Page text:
FIG. 1 illustrates one embodiment of a computer system.
FIG. 2 illustrates one embodiment of a network configuration.
FIG. 3 illustrates one embodiment of a network operations center coupled to a network.
FIG. 4 illustrates one embodiment of a layout of a graphical user interface.
FIG. 5 is one embodiment of a flow diagram for generating a sub-playlist.
FIG. 6 is a flow diagram for generation of a playlist from sub-playlists according to one embodiment of the invention.
FIG. 7 is a flow diagram of an advertisement script running within a client application according to one embodiment of the present invention.
 A method and apparatus for targeted advertising is described. In the following description, for purposes of explanation, numerous specific details are set forth in order to provide a thorough understanding of the present invention. It will be apparent, however, to one skilled in the art that the present invention can be practiced without these specific details. In other instances, structures and devices are shown in block diagram form in order to avoid obscuring the present invention.
 Reference in the specification to “one embodiment” or “an embodiment” means that a particular feature, structure, or characteristic described in connection with the embodiment is included in at least one embodiment of the invention. The appearances of the phrase “in one embodiment” in various places in the specification are not necessarily all referring to the same embodiment.
 Methods and apparatuses to provide advertising or other digital content based on pre-computed sub-playlists are described. The sub-playlists are generated associated with one or more demographic characteristics. One or more sub-playlists are used to generate a playlist for a particular user or group of users. In one embodiment, the sub-playlists are generated at a network operations center or other location remote from the device on which the ultimate playlist is displayed; however, the sub-playlists can be generated locally or on a local network device. One or more sub-playlists corresponding to the demographic characteristics of a device user or group of users are combined to provide a playlist for the user or group of users. The playlist is used to generate a script to play advertisements or other content to the user or group of users.
FIG. 1 illustrates one embodiment of a computer system. The computer system of FIG. 1 can be used in various capacities with the present invention. For example, the computer system can be a terminal used by a user to access local or remote resources, the computer system can be a server providing remote access to a resource, or the computer system can be a proxy server providing access to remote computer systems.
 Computer system 100 includes bus 101 or other communication device for communicating information and processor 102 coupled to bus 101 for processing information. Computer system 100 further includes random access memory (RAM) or other dynamic storage device 104 (referred to as main memory), coupled to bus 101 for storing information and instructions to be executed by processor 102. Main memory 104 also can be used for storing temporary variables or other intermediate information during execution of instructions by processor 102. Computer system 100 also includes read only memory (ROM) and/or other static storage device 106 coupled to bus 101 for storing static information and instructions for processor 102. Data storage device 107 is coupled to bus 101 for storing information and instructions.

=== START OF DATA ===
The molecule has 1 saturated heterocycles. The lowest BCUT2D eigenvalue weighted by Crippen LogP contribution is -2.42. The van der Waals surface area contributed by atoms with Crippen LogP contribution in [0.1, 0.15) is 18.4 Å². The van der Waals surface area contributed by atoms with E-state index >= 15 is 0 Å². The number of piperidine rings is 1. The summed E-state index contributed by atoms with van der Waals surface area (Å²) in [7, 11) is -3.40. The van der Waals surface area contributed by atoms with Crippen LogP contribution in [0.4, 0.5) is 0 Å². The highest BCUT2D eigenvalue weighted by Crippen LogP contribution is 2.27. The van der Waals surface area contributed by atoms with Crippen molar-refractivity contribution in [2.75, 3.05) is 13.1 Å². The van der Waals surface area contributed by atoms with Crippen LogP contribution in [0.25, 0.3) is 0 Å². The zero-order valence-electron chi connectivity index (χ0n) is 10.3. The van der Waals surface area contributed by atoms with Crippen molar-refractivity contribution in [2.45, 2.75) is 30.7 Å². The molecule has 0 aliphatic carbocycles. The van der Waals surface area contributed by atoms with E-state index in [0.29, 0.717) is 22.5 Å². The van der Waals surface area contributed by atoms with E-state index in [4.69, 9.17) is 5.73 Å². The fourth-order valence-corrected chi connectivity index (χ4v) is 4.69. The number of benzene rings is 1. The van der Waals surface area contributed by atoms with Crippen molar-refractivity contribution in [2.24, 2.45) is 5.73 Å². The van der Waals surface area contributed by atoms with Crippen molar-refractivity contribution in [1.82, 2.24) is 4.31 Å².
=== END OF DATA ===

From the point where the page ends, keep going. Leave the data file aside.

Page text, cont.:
Data storage device 107 such as a magnetic disk or optical disc and corresponding drive can be coupled to computer system 100. Computer system 100 can also be coupled via bus 101 to display device 121, such as a cathode ray tube (CRT) or liquid crystal display (LCD), for displaying information to a computer user. Alphanumeric input device 122, including alphanumeric and other keys, is typically coupled to bus 101 for communicating information and command selections to processor 102. Another type of user input device is cursor control 123, such as a mouse, a trackball, or cursor direction keys for communicating direction information and command selections to processor 102 and for controlling cursor movement on display 121.
 Computer system 100 further includes network interface 130 to provide access to a network, such as a local area network. One embodiment of the present invention is related to the use of computer system 100 to provide all or a portion of an incentive points management scheme. According to one embodiment, dynamic incentive points management is performed by one or more computer systems in response to processor(s) executing sequences of instructions contained in memory.
 Instructions are provided to memory from a storage device, such as magnetic disk, a read-only memory (ROM) integrated circuit, CD-ROM, DVD, via a remote connection (e.g., over a network via network interface 130), etc. In alternative embodiments, hardwired circuitry can be used in place of or in combination with software instructions to implement the present invention. Thus, the present invention is not limited to any specific combination of hardware circuitry and software instructions.